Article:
“You roll five dice and get a big success, but then you have to count one or two 1s and got through the buying complications thing…”

He thought that the character design with the generalized attributes and everyone having at least d4 skill was more applicable to small groups, where having overlap between skill sets compensates for characters that are highly specialized, but thought in larger groups, this would dilute the utility of a single character.

His big complaint was that complications and assets quick cancel each other out, or stack to lead to a “death spiral” where characters are injured or so hampered by complications that they are finally crushed under the weight of them and can do nothing. Yes, you could choose to concede a scene or get “taken out”, but that seems not to be the natural impulse of players I’ve encountered.

J found the simpler rules of Serenity to be easier to manage for the player, and the asset/complications of the older system, along with the wider array of attributes allowed for a much more tailored and nuanced character. He did like the speed with which the plot points were gained and spend (something echoed by M) and found it less awkward than some of the free from rules of Marvel Heroic Roleplaying. Being a mathematician, he was looking at the utility of the assets and complications, and how they play out. Rolling five or six dice to choose two or three, he pointed out, did not create great statistical variation, and M — based on this — wondered if the bookkeeping required to track all the various complications and assets gave a better return than just rolling fewer dice and letting the GM set difficulties based on the scenario.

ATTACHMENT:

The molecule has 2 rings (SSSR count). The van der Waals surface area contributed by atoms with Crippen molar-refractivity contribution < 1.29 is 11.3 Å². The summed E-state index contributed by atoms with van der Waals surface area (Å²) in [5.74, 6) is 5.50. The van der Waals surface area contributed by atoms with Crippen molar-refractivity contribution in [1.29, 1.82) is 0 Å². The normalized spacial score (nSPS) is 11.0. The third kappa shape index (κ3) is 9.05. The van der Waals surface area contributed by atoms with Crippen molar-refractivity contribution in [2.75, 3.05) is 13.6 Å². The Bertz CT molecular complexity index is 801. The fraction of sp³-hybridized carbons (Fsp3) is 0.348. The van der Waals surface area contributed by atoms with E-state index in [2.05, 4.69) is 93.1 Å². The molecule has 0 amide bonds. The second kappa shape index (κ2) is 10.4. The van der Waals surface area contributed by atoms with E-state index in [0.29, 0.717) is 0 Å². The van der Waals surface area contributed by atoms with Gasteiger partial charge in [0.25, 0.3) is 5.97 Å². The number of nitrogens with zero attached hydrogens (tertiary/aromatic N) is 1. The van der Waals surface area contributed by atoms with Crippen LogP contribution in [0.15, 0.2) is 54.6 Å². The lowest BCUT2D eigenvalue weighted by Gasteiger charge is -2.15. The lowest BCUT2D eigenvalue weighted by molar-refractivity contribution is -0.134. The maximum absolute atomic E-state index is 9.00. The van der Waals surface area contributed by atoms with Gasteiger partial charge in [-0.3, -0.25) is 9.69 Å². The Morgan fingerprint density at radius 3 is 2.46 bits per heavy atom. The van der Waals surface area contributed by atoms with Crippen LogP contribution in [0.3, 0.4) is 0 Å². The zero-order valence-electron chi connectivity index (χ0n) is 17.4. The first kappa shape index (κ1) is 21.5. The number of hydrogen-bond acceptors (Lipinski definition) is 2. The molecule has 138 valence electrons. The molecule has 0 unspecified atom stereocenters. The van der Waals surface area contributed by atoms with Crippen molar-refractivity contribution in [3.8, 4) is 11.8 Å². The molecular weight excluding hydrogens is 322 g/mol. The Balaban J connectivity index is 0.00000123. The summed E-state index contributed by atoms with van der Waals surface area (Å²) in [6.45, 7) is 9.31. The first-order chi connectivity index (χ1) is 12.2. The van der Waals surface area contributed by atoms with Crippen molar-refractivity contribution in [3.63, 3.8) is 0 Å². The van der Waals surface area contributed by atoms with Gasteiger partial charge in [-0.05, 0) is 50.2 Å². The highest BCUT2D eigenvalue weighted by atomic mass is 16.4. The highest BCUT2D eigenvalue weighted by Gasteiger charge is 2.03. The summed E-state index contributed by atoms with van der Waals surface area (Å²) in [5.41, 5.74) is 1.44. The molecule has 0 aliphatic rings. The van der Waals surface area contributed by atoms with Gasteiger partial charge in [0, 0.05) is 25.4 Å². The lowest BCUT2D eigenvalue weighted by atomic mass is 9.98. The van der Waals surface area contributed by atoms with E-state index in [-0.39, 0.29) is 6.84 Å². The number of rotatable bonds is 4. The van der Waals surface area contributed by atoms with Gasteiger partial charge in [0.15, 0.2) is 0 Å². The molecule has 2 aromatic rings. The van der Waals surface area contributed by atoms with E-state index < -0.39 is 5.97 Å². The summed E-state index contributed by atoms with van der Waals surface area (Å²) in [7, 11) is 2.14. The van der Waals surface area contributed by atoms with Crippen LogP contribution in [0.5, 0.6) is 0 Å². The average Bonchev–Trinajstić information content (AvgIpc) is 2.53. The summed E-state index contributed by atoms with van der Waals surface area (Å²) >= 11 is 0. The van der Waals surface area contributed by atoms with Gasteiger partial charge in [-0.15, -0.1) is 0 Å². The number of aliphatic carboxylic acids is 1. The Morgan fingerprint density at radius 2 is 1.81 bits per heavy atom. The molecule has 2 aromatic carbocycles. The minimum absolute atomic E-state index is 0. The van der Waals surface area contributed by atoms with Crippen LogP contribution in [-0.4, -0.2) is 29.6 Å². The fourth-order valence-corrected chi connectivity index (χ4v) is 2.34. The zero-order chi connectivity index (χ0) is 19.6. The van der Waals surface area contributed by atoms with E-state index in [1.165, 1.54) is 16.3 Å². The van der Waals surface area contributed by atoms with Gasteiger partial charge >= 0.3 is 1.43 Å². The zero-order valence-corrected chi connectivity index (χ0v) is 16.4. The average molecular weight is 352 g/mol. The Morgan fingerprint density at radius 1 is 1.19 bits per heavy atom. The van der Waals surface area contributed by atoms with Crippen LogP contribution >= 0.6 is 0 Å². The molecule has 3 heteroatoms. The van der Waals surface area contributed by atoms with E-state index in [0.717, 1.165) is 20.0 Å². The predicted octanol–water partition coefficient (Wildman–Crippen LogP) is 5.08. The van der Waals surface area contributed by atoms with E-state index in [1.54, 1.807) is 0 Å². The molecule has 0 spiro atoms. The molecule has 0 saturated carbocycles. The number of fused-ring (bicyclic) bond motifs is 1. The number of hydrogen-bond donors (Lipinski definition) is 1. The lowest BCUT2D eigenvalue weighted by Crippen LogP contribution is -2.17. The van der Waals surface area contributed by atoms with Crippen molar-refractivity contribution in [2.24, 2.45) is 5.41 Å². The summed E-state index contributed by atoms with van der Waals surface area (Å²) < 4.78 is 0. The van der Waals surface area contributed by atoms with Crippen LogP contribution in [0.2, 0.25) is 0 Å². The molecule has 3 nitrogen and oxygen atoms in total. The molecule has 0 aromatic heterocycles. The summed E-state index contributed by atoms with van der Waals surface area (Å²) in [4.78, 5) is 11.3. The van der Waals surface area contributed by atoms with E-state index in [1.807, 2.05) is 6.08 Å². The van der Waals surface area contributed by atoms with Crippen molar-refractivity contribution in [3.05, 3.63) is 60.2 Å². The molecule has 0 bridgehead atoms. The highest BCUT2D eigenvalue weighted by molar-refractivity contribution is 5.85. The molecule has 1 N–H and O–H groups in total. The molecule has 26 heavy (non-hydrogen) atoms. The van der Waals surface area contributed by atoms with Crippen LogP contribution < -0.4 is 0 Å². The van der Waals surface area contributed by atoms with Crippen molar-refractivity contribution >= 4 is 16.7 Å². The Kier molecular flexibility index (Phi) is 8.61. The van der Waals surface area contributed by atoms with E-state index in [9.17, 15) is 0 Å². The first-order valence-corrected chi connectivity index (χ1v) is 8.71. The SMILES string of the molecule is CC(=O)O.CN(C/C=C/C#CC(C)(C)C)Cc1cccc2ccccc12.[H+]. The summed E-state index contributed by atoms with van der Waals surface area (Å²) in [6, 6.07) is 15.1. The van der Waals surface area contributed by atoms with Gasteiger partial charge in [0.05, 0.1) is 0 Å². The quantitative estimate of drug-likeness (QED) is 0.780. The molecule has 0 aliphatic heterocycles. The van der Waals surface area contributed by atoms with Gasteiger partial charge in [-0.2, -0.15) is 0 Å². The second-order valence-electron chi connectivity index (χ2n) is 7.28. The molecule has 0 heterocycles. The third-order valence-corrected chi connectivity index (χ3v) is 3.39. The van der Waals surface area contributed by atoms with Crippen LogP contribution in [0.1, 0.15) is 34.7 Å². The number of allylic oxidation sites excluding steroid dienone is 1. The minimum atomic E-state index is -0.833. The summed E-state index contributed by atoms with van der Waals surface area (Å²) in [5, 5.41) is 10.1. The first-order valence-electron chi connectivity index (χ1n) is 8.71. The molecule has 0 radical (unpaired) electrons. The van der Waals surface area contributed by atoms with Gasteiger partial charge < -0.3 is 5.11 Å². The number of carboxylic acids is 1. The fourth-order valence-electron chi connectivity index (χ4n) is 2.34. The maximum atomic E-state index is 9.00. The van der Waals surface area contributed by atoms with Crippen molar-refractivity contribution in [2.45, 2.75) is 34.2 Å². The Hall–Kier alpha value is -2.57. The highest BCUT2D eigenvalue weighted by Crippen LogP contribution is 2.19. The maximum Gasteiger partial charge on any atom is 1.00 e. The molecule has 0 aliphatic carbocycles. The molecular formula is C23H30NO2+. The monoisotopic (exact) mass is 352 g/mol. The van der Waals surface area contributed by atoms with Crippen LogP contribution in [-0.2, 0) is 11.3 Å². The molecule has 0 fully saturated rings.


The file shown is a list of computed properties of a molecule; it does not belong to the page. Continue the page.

Some of these thoughts mirrored mine. I find the number of assets and complications that can get added to a scene ned to be limited. I chose to step up complications, rather than create new ones for the sake of easier bookkeeping. There’s a certain draw to having a metric for what’s happening in a scene (oh, this is a d6 hazard! cool!) but I found it sometimes made me feel I had to take the complication into account, even when the story felt like it should be flowing a different way. The let the chips fall type GMs would think this is the way it should play, but sometimes, there’s a movement to a scene that tells you where it should go. That’s the difference, I suppose, between a referee and a storyteller-style GM.